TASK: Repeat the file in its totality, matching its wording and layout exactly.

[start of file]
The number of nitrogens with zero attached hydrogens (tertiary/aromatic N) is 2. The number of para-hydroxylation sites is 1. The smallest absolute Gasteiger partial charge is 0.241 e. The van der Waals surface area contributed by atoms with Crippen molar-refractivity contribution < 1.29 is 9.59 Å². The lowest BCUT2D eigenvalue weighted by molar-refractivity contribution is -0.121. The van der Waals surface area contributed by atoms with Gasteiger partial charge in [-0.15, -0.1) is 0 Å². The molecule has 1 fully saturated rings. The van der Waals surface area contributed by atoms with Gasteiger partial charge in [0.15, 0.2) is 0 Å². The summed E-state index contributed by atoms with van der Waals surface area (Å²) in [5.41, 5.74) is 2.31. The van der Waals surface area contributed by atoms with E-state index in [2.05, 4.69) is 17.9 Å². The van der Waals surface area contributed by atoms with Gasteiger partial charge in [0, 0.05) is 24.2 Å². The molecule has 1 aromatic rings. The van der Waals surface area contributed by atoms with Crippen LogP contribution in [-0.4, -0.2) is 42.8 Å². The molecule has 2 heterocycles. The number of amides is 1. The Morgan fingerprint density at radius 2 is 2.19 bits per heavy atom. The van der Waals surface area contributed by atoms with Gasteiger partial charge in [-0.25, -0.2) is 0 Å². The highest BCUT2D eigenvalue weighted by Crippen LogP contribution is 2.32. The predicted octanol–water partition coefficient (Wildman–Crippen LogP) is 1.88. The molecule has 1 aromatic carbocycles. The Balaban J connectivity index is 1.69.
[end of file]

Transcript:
The number of nitrogens with zero attached hydrogens (tertiary/aromatic N) is 2. The number of para-hydroxylation sites is 1. The smallest absolute Gasteiger partial charge is 0.241 e. The van der Waals surface area contributed by atoms with Crippen molar-refractivity contribution < 1.29 is 9.59 Å². The lowest BCUT2D eigenvalue weighted by molar-refractivity contribution is -0.121. The van der Waals surface area contributed by atoms with Gasteiger partial charge in [-0.15, -0.1) is 0 Å². The molecule has 1 fully saturated rings. The van der Waals surface area contributed by atoms with Gasteiger partial charge in [0.15, 0.2) is 0 Å². The summed E-state index contributed by atoms with van der Waals surface area (Å²) in [5.41, 5.74) is 2.31. The van der Waals surface area contributed by atoms with E-state index in [2.05, 4.69) is 17.9 Å². The van der Waals surface area contributed by atoms with Gasteiger partial charge in [0, 0.05) is 24.2 Å². The molecule has 1 aromatic rings. The van der Waals surface area contributed by atoms with Crippen LogP contribution in [-0.4, -0.2) is 42.8 Å². The molecule has 2 heterocycles. The number of amides is 1. The Morgan fingerprint density at radius 2 is 2.19 bits per heavy atom. The van der Waals surface area contributed by atoms with Gasteiger partial charge in [-0.25, -0.2) is 0 Å². The highest BCUT2D eigenvalue weighted by Crippen LogP contribution is 2.32. The predicted octanol–water partition coefficient (Wildman–Crippen LogP) is 1.88. The molecule has 1 aromatic carbocycles. The Balaban J connectivity index is 1.69.